Which are the SDGs?
Below the 17 Sustainable Development Goals (SDGs), are presented according to the Agenda 2030.
Progress report towards the SDGs
In 2022 the sixth edition is the sixth (6th) report was published, analysing the EU’s progress towards the Sustainable Development Goals (SDGs).
In the following figure there is an Overview of EU progress towards the SDGs over the past 5 years.
As you may see in the above figure significant progress was visible for the following goals:
- reducing poverty and social exclusion (SDG 1),
- the economy and the labour market (SDG 8),
- clean and affordable energy (SDG 7),
- innovation and infrastructure (SDG 9).
It is important to highlight that in the area of poverty – SDG 1, the available data partly are referring to the period up to 2019 and the pandemic’s impacts have not taken into account.
Furthermore, the favorable assessment of SDG 7 – clean and affordable energy is strongly influenced by the reduction in energy consumption in 2020 due to COVID-19 related restrictions on public life and lower economic activity.
EU has also achieved good progress towards the following goals:
- health and well-being (SDG 3),
- life below water (SDG 14),
- gender equality (SDG 5).
Progress towards the remaining nine (9) goals was slower. As you may see above some goals experiencing slightly unsustainable overall trends over the most recent five-year period of available data.
The progress of the 17 SDGs
The target trends, for their progress, are characterized by both quantitative and quantitative indicators. Below we report the trends of the 17 SDGs, starting from the goal with the most progress to the one with negative improvement over the past five years:
SDG 16 – Peace, justice, and strong institutions: Favorable trends for the EU over the past five years, putting the goal again on top of the ranking. EU has become a safer place in recent years.
SDG 1 – Zero hunger: Considerable improvement, as an increasing share of people is being able to meet its basic needs.
SDG 8 – Decent work and economic growth: Clear signs of recovery after the pandemic’s impact on the economy and the labour market. After the contraction of the EU economy in 2020, real GDP per capital grew significantly in 2021, although it remained slightly below pre-pandemic levels.
SDG 7- Affordable and clean energy: Strongly influenced by the measures taken in response to the COVID-19 pandemic and the related restrictions on public life and lower economic activity
SDG 9- Industry, innovation and infrastructure: Characterised by favorable trends in most of its indicators.
SDG 3- Good health and well-being: Trends seem favorable, nevertheless the indicators does not yet fully reflect the impact of the COVID-19 pandemic.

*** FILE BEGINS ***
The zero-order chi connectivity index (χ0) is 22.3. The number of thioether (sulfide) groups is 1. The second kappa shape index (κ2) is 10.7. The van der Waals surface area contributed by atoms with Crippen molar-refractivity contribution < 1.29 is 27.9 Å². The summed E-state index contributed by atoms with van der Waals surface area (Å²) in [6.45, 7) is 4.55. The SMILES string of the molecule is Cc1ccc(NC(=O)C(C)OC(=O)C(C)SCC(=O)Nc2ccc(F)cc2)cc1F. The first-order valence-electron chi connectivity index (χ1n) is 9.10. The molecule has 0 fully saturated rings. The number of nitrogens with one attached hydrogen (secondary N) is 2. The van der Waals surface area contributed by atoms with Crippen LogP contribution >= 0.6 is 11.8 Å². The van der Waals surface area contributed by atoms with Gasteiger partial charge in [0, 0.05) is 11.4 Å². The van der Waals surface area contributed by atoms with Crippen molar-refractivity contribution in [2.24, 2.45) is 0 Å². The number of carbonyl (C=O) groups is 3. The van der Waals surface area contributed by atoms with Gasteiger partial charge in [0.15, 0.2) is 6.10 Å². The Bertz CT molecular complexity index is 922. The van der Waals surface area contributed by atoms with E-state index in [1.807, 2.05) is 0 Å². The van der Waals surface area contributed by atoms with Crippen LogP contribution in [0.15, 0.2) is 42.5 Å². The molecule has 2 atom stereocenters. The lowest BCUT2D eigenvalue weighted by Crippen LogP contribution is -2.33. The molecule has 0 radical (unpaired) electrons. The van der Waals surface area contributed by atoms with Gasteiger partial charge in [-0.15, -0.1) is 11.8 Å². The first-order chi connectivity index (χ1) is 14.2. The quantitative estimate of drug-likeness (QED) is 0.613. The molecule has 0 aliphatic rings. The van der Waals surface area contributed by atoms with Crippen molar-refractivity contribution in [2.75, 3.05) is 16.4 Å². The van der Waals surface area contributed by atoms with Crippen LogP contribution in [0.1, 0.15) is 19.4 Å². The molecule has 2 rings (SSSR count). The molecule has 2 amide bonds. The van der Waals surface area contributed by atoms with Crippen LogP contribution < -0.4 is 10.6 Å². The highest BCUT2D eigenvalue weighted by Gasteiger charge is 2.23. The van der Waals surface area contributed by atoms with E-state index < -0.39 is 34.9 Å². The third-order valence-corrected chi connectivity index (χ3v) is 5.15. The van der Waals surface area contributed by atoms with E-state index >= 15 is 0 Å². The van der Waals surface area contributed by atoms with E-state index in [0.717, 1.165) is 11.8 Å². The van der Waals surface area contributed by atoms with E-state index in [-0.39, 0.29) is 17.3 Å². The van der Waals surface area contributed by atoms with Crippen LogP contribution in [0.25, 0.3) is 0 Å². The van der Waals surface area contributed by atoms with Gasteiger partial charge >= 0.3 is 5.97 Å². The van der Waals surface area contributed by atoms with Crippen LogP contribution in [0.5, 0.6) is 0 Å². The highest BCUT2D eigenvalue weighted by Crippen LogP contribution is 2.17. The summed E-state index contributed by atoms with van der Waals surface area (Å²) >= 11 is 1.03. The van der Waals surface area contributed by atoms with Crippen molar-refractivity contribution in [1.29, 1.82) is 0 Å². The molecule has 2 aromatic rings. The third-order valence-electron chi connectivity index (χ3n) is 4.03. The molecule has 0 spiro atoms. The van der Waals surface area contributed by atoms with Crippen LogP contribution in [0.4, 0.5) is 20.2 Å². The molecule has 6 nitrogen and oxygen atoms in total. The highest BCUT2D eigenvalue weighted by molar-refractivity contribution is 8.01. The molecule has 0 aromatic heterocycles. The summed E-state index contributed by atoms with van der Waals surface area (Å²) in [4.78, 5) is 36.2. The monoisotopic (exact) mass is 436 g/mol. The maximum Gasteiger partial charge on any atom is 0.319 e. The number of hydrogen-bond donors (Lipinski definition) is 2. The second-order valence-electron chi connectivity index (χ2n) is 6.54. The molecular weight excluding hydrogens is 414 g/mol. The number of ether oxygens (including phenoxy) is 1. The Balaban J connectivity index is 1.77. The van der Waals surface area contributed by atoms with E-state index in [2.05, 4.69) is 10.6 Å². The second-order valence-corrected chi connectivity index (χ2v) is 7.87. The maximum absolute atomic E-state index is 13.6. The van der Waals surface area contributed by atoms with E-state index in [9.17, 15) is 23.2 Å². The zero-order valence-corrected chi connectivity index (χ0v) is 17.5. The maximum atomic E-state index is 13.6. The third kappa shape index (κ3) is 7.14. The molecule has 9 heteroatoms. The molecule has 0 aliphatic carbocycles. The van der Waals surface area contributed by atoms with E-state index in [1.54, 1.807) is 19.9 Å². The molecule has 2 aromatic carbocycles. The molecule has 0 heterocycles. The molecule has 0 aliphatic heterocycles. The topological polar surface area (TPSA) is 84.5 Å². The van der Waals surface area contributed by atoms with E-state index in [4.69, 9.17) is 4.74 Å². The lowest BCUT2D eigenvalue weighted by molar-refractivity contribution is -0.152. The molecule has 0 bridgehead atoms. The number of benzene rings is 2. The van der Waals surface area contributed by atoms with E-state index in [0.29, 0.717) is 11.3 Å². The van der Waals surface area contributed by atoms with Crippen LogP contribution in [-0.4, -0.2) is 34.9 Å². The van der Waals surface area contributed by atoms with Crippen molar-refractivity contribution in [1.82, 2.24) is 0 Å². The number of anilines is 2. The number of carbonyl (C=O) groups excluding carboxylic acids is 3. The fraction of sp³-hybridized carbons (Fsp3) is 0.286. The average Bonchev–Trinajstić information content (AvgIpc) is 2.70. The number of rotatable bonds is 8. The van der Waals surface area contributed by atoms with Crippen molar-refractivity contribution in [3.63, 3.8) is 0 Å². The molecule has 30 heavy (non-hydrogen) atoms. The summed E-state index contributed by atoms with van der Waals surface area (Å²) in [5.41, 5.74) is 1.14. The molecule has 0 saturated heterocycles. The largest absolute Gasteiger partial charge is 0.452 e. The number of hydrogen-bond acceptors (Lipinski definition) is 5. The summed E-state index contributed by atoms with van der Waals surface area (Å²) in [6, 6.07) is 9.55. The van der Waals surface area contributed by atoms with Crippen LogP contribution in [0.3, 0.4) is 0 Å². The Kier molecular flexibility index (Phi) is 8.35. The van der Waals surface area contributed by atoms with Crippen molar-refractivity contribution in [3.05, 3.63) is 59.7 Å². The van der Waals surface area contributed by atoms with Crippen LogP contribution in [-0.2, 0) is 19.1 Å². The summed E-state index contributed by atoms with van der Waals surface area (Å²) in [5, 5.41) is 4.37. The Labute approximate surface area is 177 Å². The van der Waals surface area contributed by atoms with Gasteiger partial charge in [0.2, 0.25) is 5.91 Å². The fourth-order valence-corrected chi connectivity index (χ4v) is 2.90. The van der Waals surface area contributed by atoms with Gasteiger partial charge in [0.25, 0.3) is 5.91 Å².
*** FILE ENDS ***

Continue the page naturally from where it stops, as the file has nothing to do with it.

SDG 14- Life below water: Trends in marine conservation and sustainable fisheries are generally favourable.
SDG 5- Gender equality: Shows quite favourable developments in most of the areas monitored
SDG 11- Sustainable cities and communities: Largely favourable development concerning the quality of life in cities and communities, whereas the picture is more mixed for sustainable mobility and environmental impacts.
SDG 10– Reduced inequalities: A mixed but on average moderately favourable picture.
SDG 12- Responsible consumption and production: Trends have been mixed over the past few years.
SDG 4- Quality education: Characterised by divergent developments between the indicators monitoring participation in education and those monitoring education outcomes.
SDG 13– Climate action: Moderately positive, even though the trends in the monitored areas show a mixed picture.
SDG 2- Zero hunger: Focuses on malnutrition, the sustainability of agricultural production and its environmental impacts the indicators are differentiated.
SDG 17- Partnerships for the goal: More or less neutral.
SDG 6- Clean water and sanitation: Available data paint a rather mixed picture for the EU, for this goal, with an overall neutral assessment, on average no progress over the past five years.
SDG 15- Life on land: The indicators selected show some slight improvements combined with a few clearly negative developments that result in an overall slightly negative goal-level assessment.
Further and more analytical information regarding SDGs’ progress you may find here!
How will we learn more about SDGs’?
Through ACT! project!
ACT project focus on developing the needed tools and methods so as children and teachers from different countries and educational and cultural environments to work together (co-creative) on global topics related to the Sustainable Development Goals (SDGs) .
The tools that will be created for this purpose are the following:
- Self-Reflection Tool for teachers on cross-border learning synergies for the SDGs.
- Online Training Program for teachers in cross-border cooperation for the development of the SDGs in schools.
- Community e-platform for cross-border cooperation on the SDGs.
- Online Workshops for cross-border cooperation on the SDGs.
Target groups of ACT!:
- Children among the age of 14 to 18 years old.
- Teachers of students from 14 to 18 years old.
- NGOs and organizations working for sustainable development.
- Local/ regional/ national/ European community.
- Public & Private Educational stakeholders.
- Primary/ upper secondary schools.
- Educational authorities.
- Training institutions.
SDGs concern us all! United we ACT!
Together we can make SDGs a reality!
For more information regarding ACT! project click here!